As Arezzo&Co moves forward in recent weeks with a secondary offering to raise up to R$830 million, the company’s appetite for mergers and acquisitions caught the investors’ attention in the roadshows.
For this unprecedented offering, the first since the IPO, Arezzo presented an aggressive plan, which surprised even potential investors aware of Arezzo’s ambition to become a major “house of brands.” In the rounds, the company’s management team unveiled a list of top assets it is interested in, including retailers Renner, C&A, Soma (already with Hering, a battle Arezzo lost), Centauro and Amaro, two sources said. To get off the drawing board a large deal, the company has been sounding out assets, with no clear evolution so far. The model Arezzo has in mind for these “big” deals involves share exchange, cash and debt. “Soma is the company they want most,” a manager familiar with the matter said.
Arezzo has already looked deeper into C&A after the pandemic, but the talks did not move forward.
Two managers who were at the roadshows see a short-term deal with Amaro, Soma or Centauro/Nike as the most likely, considering synergic portfolios and a potential open door for negotiation.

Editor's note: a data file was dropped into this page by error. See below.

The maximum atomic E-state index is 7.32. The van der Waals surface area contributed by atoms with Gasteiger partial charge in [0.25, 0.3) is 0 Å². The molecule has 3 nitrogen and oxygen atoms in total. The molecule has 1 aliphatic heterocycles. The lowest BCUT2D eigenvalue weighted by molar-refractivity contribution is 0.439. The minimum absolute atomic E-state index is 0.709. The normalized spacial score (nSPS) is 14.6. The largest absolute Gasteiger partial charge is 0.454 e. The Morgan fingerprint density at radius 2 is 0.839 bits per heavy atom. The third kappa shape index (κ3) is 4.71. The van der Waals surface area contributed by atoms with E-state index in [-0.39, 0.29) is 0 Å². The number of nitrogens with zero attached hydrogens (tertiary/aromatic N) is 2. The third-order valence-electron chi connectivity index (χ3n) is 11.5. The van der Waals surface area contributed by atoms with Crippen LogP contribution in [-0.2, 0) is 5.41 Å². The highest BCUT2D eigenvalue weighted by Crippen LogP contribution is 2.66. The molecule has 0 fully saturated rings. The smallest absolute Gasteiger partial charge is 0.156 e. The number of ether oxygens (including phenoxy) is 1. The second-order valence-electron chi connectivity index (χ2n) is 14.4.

As Arezzo has little debt, there is still room to strengthen the cash flow, if necessary, without leveraging the company so much. In the same vein, a greater dilution of the partners is not an obstacle, considering the eventual need for new offerings. Arezzo believes that it makes sense to be smaller in something much bigger.
Anderson and Alexandre Birman hold 45.8% of the company. The stake fell to less than 50% after Arezzo bought Reserva in 2020. So, in practice, both have already given up the paradigm of being controlling shareholders, sacred to many Brazilian family groups, in exchange for faster growth.
Regarding leverage, the net debt-to-EBITDA ratio was 0.5 times in September, above what was seen a year ago, but one of the lowest in the sector.
Despite the great expectation generated in the market, as Arezzo has so far not done business with brands of large Brazilian retailers with a nationwide scale, it remains to be seen how the company would combine cultures and governance in businesses with consolidated management. “It’s one thing to buy Reserva, it’s another thing to combine it with Renner,” an investment analyst said. Since Reserva’s acquisition, Arezzo has brought in smaller businesses, such as streetwear brand Baw and womenswear brand Carol Bassi. Still, the prevailing assessment is that the Birmans are focused on putting together this digital “lifestyle” fashion retail model in the short to medium term – and are unlikely to stop until that strategy moves forward.
In the fully primary follow-on offering, the base offering is for 7.5 million shares (about R$615 million at the current price) and could reach R$830 million, considering the additional lot of up to 35%.
Source: Valor international